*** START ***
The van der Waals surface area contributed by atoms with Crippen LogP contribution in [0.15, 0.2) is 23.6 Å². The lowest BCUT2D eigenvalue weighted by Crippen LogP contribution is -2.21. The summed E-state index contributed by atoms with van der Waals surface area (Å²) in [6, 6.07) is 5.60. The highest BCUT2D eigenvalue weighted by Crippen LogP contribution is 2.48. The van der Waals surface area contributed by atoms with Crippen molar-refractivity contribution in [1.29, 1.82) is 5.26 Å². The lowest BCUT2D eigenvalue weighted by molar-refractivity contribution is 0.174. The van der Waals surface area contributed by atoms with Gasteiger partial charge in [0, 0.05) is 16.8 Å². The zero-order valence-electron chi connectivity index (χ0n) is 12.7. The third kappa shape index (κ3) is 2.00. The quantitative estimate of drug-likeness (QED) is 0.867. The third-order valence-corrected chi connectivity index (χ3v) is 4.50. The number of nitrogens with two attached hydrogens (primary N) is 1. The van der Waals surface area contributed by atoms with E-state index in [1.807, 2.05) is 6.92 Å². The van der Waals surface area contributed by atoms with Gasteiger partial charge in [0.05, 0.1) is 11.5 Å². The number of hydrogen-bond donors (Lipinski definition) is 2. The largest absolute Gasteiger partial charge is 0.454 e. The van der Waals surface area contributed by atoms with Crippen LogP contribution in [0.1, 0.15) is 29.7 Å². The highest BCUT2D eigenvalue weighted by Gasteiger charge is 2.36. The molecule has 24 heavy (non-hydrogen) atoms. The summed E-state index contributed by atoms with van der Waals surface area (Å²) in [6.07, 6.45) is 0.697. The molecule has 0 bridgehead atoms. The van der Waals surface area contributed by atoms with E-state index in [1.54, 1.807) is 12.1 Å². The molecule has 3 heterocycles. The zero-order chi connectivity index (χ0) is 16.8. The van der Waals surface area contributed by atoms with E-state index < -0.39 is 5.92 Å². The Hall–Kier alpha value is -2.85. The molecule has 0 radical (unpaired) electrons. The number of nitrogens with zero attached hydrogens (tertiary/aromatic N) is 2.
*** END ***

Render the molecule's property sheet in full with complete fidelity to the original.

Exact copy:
The van der Waals surface area contributed by atoms with Crippen LogP contribution in [0.15, 0.2) is 23.6 Å². The lowest BCUT2D eigenvalue weighted by Crippen LogP contribution is -2.21. The summed E-state index contributed by atoms with van der Waals surface area (Å²) in [6, 6.07) is 5.60. The highest BCUT2D eigenvalue weighted by Crippen LogP contribution is 2.48. The van der Waals surface area contributed by atoms with Crippen molar-refractivity contribution in [1.29, 1.82) is 5.26 Å². The lowest BCUT2D eigenvalue weighted by molar-refractivity contribution is 0.174. The van der Waals surface area contributed by atoms with Gasteiger partial charge in [0, 0.05) is 16.8 Å². The zero-order valence-electron chi connectivity index (χ0n) is 12.7. The third kappa shape index (κ3) is 2.00. The quantitative estimate of drug-likeness (QED) is 0.867. The third-order valence-corrected chi connectivity index (χ3v) is 4.50. The number of nitrogens with two attached hydrogens (primary N) is 1. The van der Waals surface area contributed by atoms with E-state index in [1.807, 2.05) is 6.92 Å². The van der Waals surface area contributed by atoms with Gasteiger partial charge in [0.05, 0.1) is 11.5 Å². The number of hydrogen-bond donors (Lipinski definition) is 2. The largest absolute Gasteiger partial charge is 0.454 e. The van der Waals surface area contributed by atoms with Crippen LogP contribution in [0.1, 0.15) is 29.7 Å². The highest BCUT2D eigenvalue weighted by Gasteiger charge is 2.36. The molecule has 24 heavy (non-hydrogen) atoms. The summed E-state index contributed by atoms with van der Waals surface area (Å²) in [6.07, 6.45) is 0.697. The molecule has 0 bridgehead atoms. The van der Waals surface area contributed by atoms with E-state index in [1.54, 1.807) is 12.1 Å². The molecule has 3 heterocycles. The zero-order chi connectivity index (χ0) is 16.8. The van der Waals surface area contributed by atoms with E-state index < -0.39 is 5.92 Å². The Hall–Kier alpha value is -2.85. The molecule has 0 radical (unpaired) electrons. The number of nitrogens with zero attached hydrogens (tertiary/aromatic N) is 2.